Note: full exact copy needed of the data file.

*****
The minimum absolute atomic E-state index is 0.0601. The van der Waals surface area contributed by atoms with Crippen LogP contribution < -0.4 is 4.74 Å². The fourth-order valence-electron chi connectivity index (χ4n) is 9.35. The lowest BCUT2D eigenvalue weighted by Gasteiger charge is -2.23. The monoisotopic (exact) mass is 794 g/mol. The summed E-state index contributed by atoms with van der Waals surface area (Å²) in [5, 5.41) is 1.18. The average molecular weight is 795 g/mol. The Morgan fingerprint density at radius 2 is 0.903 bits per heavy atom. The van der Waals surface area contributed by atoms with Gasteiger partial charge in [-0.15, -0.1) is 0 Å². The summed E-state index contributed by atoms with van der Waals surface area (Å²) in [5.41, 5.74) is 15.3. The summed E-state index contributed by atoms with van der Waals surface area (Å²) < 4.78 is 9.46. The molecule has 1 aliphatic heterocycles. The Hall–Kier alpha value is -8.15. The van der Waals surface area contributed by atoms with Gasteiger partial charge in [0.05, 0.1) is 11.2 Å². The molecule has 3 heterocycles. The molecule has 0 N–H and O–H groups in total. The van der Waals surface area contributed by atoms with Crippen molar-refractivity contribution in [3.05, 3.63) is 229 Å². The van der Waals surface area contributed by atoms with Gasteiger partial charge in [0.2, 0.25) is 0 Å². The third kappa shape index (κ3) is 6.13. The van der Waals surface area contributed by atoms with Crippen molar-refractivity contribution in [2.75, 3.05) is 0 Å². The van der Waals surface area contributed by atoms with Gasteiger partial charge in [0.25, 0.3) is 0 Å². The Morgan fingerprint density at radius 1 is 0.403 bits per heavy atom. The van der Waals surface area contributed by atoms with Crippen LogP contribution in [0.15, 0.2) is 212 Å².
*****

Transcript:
The minimum absolute atomic E-state index is 0.0601. The van der Waals surface area contributed by atoms with Crippen LogP contribution < -0.4 is 4.74 Å². The fourth-order valence-electron chi connectivity index (χ4n) is 9.35. The lowest BCUT2D eigenvalue weighted by Gasteiger charge is -2.23. The monoisotopic (exact) mass is 794 g/mol. The summed E-state index contributed by atoms with van der Waals surface area (Å²) in [5, 5.41) is 1.18. The average molecular weight is 795 g/mol. The Morgan fingerprint density at radius 2 is 0.903 bits per heavy atom. The van der Waals surface area contributed by atoms with Gasteiger partial charge in [-0.15, -0.1) is 0 Å². The summed E-state index contributed by atoms with van der Waals surface area (Å²) in [5.41, 5.74) is 15.3. The summed E-state index contributed by atoms with van der Waals surface area (Å²) < 4.78 is 9.46. The molecule has 1 aliphatic heterocycles. The Hall–Kier alpha value is -8.15. The van der Waals surface area contributed by atoms with Gasteiger partial charge in [0.05, 0.1) is 11.2 Å². The molecule has 3 heterocycles. The molecule has 0 N–H and O–H groups in total. The van der Waals surface area contributed by atoms with Crippen molar-refractivity contribution in [3.05, 3.63) is 229 Å². The van der Waals surface area contributed by atoms with Gasteiger partial charge in [0.2, 0.25) is 0 Å². The third kappa shape index (κ3) is 6.13. The van der Waals surface area contributed by atoms with Crippen molar-refractivity contribution in [2.75, 3.05) is 0 Å². The van der Waals surface area contributed by atoms with Gasteiger partial charge in [0.25, 0.3) is 0 Å². The Morgan fingerprint density at radius 1 is 0.403 bits per heavy atom. The van der Waals surface area contributed by atoms with Crippen LogP contribution in [0.15, 0.2) is 212 Å².